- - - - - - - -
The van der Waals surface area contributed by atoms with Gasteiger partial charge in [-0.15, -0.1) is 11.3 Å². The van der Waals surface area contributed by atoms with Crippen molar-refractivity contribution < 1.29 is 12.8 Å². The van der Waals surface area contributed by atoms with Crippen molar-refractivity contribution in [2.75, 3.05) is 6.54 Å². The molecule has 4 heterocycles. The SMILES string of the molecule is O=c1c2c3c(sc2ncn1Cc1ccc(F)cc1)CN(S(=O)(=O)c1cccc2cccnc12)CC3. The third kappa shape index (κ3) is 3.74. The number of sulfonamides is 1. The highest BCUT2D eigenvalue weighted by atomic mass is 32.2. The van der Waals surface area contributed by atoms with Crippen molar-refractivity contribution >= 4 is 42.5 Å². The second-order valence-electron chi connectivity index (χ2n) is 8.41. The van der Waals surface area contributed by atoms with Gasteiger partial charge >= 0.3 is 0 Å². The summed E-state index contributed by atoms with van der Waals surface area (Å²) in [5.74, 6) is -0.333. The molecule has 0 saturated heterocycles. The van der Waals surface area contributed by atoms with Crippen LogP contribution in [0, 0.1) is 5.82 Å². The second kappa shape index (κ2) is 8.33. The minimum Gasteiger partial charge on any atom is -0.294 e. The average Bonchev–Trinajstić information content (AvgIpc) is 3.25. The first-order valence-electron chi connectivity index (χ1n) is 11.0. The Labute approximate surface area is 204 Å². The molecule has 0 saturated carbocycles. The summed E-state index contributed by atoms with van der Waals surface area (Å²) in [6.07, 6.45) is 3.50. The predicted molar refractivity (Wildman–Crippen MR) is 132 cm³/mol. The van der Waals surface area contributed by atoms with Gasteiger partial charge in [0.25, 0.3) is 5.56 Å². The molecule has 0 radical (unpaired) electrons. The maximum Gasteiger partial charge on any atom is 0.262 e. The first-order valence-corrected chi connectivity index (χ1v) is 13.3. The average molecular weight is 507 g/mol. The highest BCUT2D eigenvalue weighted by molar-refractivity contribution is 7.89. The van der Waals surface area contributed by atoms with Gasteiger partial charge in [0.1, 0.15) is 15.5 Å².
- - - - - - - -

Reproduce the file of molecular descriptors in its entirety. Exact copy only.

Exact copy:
The van der Waals surface area contributed by atoms with Gasteiger partial charge in [-0.15, -0.1) is 11.3 Å². The van der Waals surface area contributed by atoms with Crippen molar-refractivity contribution < 1.29 is 12.8 Å². The van der Waals surface area contributed by atoms with Crippen molar-refractivity contribution in [2.75, 3.05) is 6.54 Å². The molecule has 4 heterocycles. The SMILES string of the molecule is O=c1c2c3c(sc2ncn1Cc1ccc(F)cc1)CN(S(=O)(=O)c1cccc2cccnc12)CC3. The third kappa shape index (κ3) is 3.74. The number of sulfonamides is 1. The highest BCUT2D eigenvalue weighted by atomic mass is 32.2. The van der Waals surface area contributed by atoms with Crippen molar-refractivity contribution >= 4 is 42.5 Å². The second-order valence-electron chi connectivity index (χ2n) is 8.41. The van der Waals surface area contributed by atoms with Gasteiger partial charge >= 0.3 is 0 Å². The summed E-state index contributed by atoms with van der Waals surface area (Å²) in [5.74, 6) is -0.333. The molecule has 0 saturated heterocycles. The van der Waals surface area contributed by atoms with Crippen LogP contribution in [0, 0.1) is 5.82 Å². The second kappa shape index (κ2) is 8.33. The minimum Gasteiger partial charge on any atom is -0.294 e. The average Bonchev–Trinajstić information content (AvgIpc) is 3.25. The first-order valence-electron chi connectivity index (χ1n) is 11.0. The Labute approximate surface area is 204 Å². The molecule has 0 saturated carbocycles. The summed E-state index contributed by atoms with van der Waals surface area (Å²) in [6.07, 6.45) is 3.50. The predicted molar refractivity (Wildman–Crippen MR) is 132 cm³/mol. The van der Waals surface area contributed by atoms with Gasteiger partial charge in [0.25, 0.3) is 5.56 Å². The molecule has 0 radical (unpaired) electrons. The maximum Gasteiger partial charge on any atom is 0.262 e. The first-order valence-corrected chi connectivity index (χ1v) is 13.3. The average molecular weight is 507 g/mol. The highest BCUT2D eigenvalue weighted by molar-refractivity contribution is 7.89. The van der Waals surface area contributed by atoms with Gasteiger partial charge in [0.1, 0.15) is 15.5 Å².